A Six-Degrees-of-Separation Story:
How one diehard fan’s personal relationship with the Cleveland Indians changed from ordinary to inconceivably grand
In what can best be described as simple good fortune, my fifty-plus years as a multi-generational, die-hard Cleveland Indians’ fan has been intertwined with the same number of years as a baseball player, coach, scout and instructor. Throughout nearly my entire life, participating in the game of baseball and rooting for the Cleveland Indians has been synonymous.
Like most passionate Indians’ fans, each generation in my family has had their own favorite Indians player. My grandfather’s was Tris Speaker, my father’s was Bob Feller, mine was Rocky Colavito, my son’s was Jim Thome, and my grandson’s is…well, I’ll get to that in a minute.
In nearly every one of those cases, from my grandfather to my grandson and everyone in between, part of the process of picking a favorite player usually began with a personal encounter of one sort or another. My grandfather and Tris Speaker rode the same streetcar to League Park, my dad and Bob Feller crossed paths numerous times during WWII, and Jim Thome handed my then-seven-year old son a broken bat that he had just hit a Spring Training home run with.
My own defining personal encounter began when I was a wide-eyed five-year old and Rocky Colavito and I got our hair cut at the same two-seat barbershop on Triskett Road. From that magical moment on, The Rock was my favorite Indian (and yes, I was appropriately crushed for weeks after that devastating April day in 1960 when Frank “Traitor” Lane – sorry…“Trader” Lane shipped Rocky off to Detroit).
While all these family-player connections made for good stories, the adoration involved was understandably one-sided and the relationships weren’t what you could call truly personal – and as such, we all ended up liking the player while loving the team.
But all that changed after the 2008 season, and then again during the 2010 season…and then, this past year, my own personal relationship with not one, but two Indians’ players reached unimaginable heights.
The first part of my personal Indians saga actually began back in 2004-2005, when an unrelated set of circumstances led to me accepting a one-year stint as the Coach of the Fort Pierce (Florida) Central High School baseball team – and that same year a young ballplayer who I had known for several years transferred to Central for his senior year. Thanks in a major way to the sublime natural talents of this young man, that baseball season became one of those dream seasons that few coaches are ever blessed with: in addition to setting several team, district and state records – and entirely re-writing the individual record books – our team won 30 games in the exceptionally challenging Florida Class 6-A division (reserved for the largest of Florida high schools).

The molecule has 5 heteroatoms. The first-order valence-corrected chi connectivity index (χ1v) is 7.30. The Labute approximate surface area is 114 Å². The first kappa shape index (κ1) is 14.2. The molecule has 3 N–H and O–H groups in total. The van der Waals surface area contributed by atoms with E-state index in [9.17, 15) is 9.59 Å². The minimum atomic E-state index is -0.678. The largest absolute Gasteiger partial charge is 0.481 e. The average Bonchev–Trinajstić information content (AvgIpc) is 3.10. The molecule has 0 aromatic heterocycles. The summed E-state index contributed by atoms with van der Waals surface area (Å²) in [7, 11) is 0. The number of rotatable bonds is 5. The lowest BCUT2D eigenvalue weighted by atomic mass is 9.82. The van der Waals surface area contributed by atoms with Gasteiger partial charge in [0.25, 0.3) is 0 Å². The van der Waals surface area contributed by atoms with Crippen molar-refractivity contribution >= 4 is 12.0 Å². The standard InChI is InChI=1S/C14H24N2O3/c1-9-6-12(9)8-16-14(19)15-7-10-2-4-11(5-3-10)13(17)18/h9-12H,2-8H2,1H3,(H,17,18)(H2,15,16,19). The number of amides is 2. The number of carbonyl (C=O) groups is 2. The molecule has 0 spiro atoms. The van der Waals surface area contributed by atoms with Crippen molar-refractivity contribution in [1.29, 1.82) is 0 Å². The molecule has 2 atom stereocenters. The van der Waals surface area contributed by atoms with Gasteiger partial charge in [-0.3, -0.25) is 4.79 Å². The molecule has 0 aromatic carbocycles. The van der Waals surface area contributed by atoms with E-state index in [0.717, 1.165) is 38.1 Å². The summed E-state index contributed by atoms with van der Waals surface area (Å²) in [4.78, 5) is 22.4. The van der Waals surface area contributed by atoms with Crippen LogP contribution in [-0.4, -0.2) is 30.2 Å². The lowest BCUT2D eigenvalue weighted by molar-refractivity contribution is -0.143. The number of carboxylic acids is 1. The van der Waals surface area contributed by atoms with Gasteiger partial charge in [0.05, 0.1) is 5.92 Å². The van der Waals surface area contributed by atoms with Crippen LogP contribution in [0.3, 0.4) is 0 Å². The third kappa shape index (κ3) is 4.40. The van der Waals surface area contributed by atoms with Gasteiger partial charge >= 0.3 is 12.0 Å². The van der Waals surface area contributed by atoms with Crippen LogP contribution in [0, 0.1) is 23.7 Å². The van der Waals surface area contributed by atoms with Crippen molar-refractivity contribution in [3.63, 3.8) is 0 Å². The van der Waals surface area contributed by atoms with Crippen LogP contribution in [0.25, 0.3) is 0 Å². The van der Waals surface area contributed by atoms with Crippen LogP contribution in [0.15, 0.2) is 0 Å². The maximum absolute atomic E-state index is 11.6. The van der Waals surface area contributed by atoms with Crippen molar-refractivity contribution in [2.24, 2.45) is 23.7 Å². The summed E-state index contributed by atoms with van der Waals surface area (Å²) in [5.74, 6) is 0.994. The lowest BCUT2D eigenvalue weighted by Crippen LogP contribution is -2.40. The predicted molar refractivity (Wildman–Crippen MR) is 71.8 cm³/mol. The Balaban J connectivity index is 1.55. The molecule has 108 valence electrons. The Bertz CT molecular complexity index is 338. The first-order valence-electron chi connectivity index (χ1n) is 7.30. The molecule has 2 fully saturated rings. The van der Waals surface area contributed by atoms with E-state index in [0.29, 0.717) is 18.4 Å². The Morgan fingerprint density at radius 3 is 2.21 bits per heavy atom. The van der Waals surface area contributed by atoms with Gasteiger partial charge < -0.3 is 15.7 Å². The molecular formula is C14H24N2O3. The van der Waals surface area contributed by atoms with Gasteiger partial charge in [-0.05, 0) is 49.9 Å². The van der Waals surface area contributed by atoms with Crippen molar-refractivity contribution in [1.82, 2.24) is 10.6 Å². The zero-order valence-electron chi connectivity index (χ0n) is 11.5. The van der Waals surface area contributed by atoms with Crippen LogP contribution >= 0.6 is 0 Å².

But far more important for me than any record was watching this particular player develop into an incredible young man – a great representative for his team, his high school, and for the sport of baseball. On the field and off, he became everything that a coach lives for: a humble, respectful, eager, team-first player with “coachability” that was off the charts.
And what made that dream season even more special for me was that while I got to enjoy watching this young man play the game with a joy that was contagious, I also got to witness this deserving ballplayer finally have his game gel – to succeed like he had never before – and to have others sit up and take notice every time he took to the field.
A footnote to this story is that during this time I served as an unpaid roving scout for the Indians, covering Florida and specializing in players that somehow flew beneath the radar of most teams. Surprisingly, my great Central H.S. player was one of those, and my scouting reports on him seem to fall on deaf ears. Despite my assessment of him as a “can’t miss, five-tool player with a swing as pretty as Ken Griffey’s”, the Indians showed little interest, and at that point, me being his coach took over and I worked hard to get other teams interested in him…which they did…in droves. My budding star’s game culminated and his talents shone through as we made our way to the state playoffs, and although we fell short of our goal, there was no denying that this was a very special young ballplayer with incredible potential.
The Milwaukee Brewers saw that and they drafted him in the seventh round of the 2005 Major League Draft. From then on things only got better – or more accurately, I should say, he only got better – and he excelled at every level in the Brewer’s organization (something I naturally followed with great, immense pride).
Then, on October 3rd, 2008, life bestowed a gift on me, as “my guy” was the Player-To-Be-Named-Later in the Tribe’s infamous C.C. Sabathia trade. Finally, someone I knew – and knew well – would suit up for the Cleveland Indians! And while Rocky will always have a permanent place in my heart, from that October day on I had a new favorite Cleveland Indian.
The second part of my personal saga had also begun in 2004-2005, when my son Charley – an incredible Florida high school middle infielder in his own right – received a scholarship to play baseball at Stetson University. Once there he became good friends with a tall right-handed pitcher out of Texas, and the two of them eventually ended up rooming together and forming what would become a great, lasting friendship. And as always seems to happen with college teammates, their friendship extended to both our families and this young Texan quickly became a fixture in our lives.
Like with my talented high school player, my scouting reports on this stoic Stetson pitcher also failed to impress the Tribe’s front office. Despite my claims that this kid had everything you could want in a pitcher and a ceiling that was unlimited, the Tribe passed on him. From that point on, my friendship with him and his family took over and I dialed up every scout I knew, which may or may not have had something to do with the San Diego Padres selecting him in the fourth round of the 2007 Major League Draft.